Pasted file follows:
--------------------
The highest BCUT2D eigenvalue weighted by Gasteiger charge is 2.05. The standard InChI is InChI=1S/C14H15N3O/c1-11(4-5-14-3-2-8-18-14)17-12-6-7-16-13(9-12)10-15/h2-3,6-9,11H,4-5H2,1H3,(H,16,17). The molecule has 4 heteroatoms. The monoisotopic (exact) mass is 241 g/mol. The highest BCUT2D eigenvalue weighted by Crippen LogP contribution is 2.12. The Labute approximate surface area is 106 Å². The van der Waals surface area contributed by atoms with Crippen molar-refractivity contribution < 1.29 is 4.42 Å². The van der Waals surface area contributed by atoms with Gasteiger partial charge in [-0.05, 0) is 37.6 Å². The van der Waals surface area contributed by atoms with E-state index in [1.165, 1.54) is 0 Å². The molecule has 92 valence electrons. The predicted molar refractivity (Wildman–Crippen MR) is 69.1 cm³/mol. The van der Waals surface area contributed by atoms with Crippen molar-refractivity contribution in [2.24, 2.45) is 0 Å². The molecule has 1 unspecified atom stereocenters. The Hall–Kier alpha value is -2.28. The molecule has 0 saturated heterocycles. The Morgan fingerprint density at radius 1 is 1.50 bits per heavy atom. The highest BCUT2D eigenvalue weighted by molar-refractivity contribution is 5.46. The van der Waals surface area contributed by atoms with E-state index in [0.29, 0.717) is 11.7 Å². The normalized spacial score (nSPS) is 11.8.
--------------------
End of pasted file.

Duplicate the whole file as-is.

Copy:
The highest BCUT2D eigenvalue weighted by Gasteiger charge is 2.05. The standard InChI is InChI=1S/C14H15N3O/c1-11(4-5-14-3-2-8-18-14)17-12-6-7-16-13(9-12)10-15/h2-3,6-9,11H,4-5H2,1H3,(H,16,17). The molecule has 4 heteroatoms. The monoisotopic (exact) mass is 241 g/mol. The highest BCUT2D eigenvalue weighted by Crippen LogP contribution is 2.12. The Labute approximate surface area is 106 Å². The van der Waals surface area contributed by atoms with Crippen molar-refractivity contribution < 1.29 is 4.42 Å². The van der Waals surface area contributed by atoms with Gasteiger partial charge in [-0.05, 0) is 37.6 Å². The van der Waals surface area contributed by atoms with E-state index in [1.165, 1.54) is 0 Å². The molecule has 92 valence electrons. The predicted molar refractivity (Wildman–Crippen MR) is 69.1 cm³/mol. The van der Waals surface area contributed by atoms with Crippen molar-refractivity contribution in [2.24, 2.45) is 0 Å². The molecule has 1 unspecified atom stereocenters. The Hall–Kier alpha value is -2.28. The molecule has 0 saturated heterocycles. The Morgan fingerprint density at radius 1 is 1.50 bits per heavy atom. The highest BCUT2D eigenvalue weighted by molar-refractivity contribution is 5.46. The van der Waals surface area contributed by atoms with E-state index in [0.29, 0.717) is 11.7 Å². The normalized spacial score (nSPS) is 11.8.